students acquire agency over their own
minds. It is this ‘epistemic agency’ that
allows them to begin to create, examine
and improve ideas
• engage students directly with ‘idea
improvement’ and with ‘problems of
understanding’. This requires that
students become constructivists
14
challenges
are being made
to expectations
of traditional
classroom
settings
SECTION 4
HOW MIGHT WE TEACH
FOR CREATIVITY?
themselves – understanding that
knowledge is constructed and
continually improved upon by people,
and this is something they can do
• render the hidden aspects of knowledge
creation transparent and foster these
processes in day-to-day discourse.
‘Knowledge-building technology’ serves
this purpose
• provide social supports for knowledge
creation. This is the role of ‘knowledge
building communities
• sustain work at the cutting edge of
abilities and disciplines. This is fostered
through a ‘Knowledge Society Network’.
(Scardamalia 2000, p5)
In thinking about how we might teach for
creativity with digital technologies, a key
factor is the development of learning
environments which provide opportunities
and promote an ethos which support
creativity. Contexts which are conducive to
creativity reflect qualities of exploration,
play, taking risks, reflection, flexibility,
focus, commitment and sensitivity to
valuing the endeavours of individuals and
communities. Such environments may be
traditional classrooms and schools, or
innovative approaches to the design
and location of places to learn, or
even virtual spaces created by the
technologies themselves.
Teachers and learners working in more
traditional spaces need to consider the
demands placed upon them by the sheer
physicality of the resources, from ICT
suites to portable computers, and
recognise that in such a fast-changing
field, today’s ‘solution’ may be tomorrow’s
‘problem’. Establishing a suite of
computers or sets of interactive
whiteboards in a school may address
problems of access and coverage of
material at a particular time in a school’s
development, yet become too fixed and
inflexible as the confidence, competence
and rationale for using ICT in creative
ways develops. Designers of innovative
environments for creative learning,
whether in physical places such as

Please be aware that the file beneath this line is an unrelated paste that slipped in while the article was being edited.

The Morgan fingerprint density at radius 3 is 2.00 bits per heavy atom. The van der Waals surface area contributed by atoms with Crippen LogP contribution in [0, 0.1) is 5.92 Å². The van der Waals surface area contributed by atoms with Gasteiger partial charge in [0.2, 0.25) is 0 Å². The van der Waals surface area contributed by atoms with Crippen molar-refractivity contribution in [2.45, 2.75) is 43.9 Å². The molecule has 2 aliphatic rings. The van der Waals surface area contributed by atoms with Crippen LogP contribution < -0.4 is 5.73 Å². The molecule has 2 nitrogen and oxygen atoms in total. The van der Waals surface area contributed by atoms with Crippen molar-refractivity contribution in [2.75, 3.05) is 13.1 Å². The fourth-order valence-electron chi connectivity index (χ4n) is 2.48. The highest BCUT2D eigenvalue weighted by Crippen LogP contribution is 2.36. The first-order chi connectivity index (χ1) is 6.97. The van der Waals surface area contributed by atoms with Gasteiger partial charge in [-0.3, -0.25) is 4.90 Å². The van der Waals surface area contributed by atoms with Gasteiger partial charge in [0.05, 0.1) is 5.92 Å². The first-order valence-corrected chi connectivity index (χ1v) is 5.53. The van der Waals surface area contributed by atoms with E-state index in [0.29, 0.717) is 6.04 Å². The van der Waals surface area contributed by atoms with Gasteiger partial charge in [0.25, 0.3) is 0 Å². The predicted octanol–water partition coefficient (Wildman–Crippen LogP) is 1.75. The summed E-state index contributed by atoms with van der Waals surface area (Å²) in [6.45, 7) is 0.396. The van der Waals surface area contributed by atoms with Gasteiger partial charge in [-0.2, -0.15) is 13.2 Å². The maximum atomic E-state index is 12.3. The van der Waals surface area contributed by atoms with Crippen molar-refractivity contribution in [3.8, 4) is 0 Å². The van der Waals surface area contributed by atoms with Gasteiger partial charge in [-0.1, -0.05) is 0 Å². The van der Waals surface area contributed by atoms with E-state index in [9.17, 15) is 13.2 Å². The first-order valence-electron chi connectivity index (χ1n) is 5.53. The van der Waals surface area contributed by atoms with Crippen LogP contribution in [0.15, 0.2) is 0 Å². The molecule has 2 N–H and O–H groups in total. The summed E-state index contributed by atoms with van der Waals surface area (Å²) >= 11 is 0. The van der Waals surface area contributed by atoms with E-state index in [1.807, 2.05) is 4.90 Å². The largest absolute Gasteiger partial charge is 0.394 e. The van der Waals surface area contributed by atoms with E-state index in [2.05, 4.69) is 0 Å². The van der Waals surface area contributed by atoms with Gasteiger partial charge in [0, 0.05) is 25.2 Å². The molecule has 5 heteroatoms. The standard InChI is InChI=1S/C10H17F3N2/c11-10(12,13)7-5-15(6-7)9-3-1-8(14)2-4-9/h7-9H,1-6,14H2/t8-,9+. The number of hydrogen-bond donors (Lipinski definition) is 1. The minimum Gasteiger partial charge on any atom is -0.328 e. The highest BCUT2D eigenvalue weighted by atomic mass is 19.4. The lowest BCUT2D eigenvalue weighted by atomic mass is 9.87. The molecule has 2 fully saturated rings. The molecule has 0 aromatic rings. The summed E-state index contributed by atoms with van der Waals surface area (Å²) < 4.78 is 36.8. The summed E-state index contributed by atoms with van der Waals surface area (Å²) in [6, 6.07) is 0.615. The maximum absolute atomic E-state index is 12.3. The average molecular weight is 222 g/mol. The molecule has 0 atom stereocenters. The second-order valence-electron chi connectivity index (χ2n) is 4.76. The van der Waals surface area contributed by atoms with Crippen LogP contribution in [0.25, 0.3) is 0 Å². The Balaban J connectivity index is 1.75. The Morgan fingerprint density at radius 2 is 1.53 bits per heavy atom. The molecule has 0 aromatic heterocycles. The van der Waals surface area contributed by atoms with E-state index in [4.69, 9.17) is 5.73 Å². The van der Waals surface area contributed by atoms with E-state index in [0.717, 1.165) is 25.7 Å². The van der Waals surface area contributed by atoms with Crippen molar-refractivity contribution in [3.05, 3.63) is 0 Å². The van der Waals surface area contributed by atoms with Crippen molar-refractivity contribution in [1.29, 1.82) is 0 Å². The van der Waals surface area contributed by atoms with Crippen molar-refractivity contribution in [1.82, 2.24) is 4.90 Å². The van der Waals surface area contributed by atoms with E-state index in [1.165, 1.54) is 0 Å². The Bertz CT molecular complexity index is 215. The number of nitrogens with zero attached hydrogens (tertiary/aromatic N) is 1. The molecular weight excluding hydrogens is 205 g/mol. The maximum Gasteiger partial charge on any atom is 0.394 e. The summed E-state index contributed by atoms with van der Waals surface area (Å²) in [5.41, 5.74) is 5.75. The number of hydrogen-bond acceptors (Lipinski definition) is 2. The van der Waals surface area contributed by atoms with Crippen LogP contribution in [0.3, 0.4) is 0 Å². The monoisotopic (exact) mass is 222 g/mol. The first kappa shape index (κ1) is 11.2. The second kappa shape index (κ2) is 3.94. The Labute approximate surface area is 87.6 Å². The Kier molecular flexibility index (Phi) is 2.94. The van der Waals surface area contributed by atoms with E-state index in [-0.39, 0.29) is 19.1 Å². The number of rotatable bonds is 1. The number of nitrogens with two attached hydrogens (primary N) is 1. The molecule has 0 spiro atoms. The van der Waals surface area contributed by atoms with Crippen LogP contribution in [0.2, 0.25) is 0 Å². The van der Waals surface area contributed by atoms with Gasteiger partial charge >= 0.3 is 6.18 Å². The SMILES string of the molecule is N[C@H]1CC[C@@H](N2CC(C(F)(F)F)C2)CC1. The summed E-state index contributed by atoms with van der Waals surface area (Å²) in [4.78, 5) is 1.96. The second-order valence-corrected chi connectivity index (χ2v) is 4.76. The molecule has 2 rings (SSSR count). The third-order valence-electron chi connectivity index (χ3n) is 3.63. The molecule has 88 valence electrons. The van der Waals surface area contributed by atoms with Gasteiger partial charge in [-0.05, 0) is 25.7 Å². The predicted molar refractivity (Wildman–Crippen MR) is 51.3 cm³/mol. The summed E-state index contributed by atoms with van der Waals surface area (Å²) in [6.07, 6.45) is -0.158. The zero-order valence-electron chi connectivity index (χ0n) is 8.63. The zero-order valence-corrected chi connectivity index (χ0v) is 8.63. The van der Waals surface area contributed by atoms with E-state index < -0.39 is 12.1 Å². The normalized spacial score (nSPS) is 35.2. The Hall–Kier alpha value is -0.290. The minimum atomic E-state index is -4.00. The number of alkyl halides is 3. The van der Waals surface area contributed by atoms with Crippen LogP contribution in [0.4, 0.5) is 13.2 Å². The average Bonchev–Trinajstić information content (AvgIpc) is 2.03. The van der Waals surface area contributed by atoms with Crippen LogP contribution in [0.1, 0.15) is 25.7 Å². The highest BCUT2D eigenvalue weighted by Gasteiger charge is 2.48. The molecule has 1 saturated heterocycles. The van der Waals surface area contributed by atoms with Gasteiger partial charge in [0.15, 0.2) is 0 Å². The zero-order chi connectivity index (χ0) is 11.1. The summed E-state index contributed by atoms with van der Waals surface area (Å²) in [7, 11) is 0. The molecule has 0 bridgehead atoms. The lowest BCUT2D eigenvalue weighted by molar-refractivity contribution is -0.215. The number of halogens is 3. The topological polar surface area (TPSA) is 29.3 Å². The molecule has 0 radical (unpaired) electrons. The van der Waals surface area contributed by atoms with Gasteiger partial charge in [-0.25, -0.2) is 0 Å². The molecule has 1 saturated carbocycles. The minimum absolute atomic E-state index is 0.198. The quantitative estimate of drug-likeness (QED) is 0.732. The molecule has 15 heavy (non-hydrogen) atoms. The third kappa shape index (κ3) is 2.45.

Highwire, or with resources such as
mobile technologies, can consider the
‘weak signals’ in early work in human-
technology interaction which can indicate
possibilities for further development.
Creative imagination is needed to
recognise the potential of the technologies
themselves, from Virtual Reality to
Knowledge Forums, to afford new kinds of
spaces for trying out ideas, collaborating
and building knowledge communities.
The following section will address various
creative practices which are currently
being expressed with digital technologies.
5HOW ARE PEOPLE USING DIGITAL
TECHNOLOGIES CREATIVELY?
It is important to note that it is not the
access to digital resources which ‘delivers
creativity, but the opportunities such
access affords for interaction, participation
and the active demonstration of
imagination, production, purpose,
originality and value. Creative activities
with new technologies can include
developing ideas, making connections,
creating and making, collaboration,
communication and evaluation. Each of
these activities draws upon an interaction
of the features of ICT and elements of
creative processes. These activities are not
always discrete or sequential and there
can be synchronicity in their expression
and overlap of applications for different
15
contexts which
are conducive to
creativity reflect
qualities of
exploration, play,
taking risks,
reflection,
flexibility, focus,
commitment
and sensitivity
SECTION 5
HOW ARE PEOPLE USING
DIGITAL TECHNOLOGIES CREATIVELY?
purposes. The following sections present
examples of such activities which illustrate
how children and young people are able to
use ICT not only to demonstrate elements
of ICT capability, but also to support and
enhance the development of creative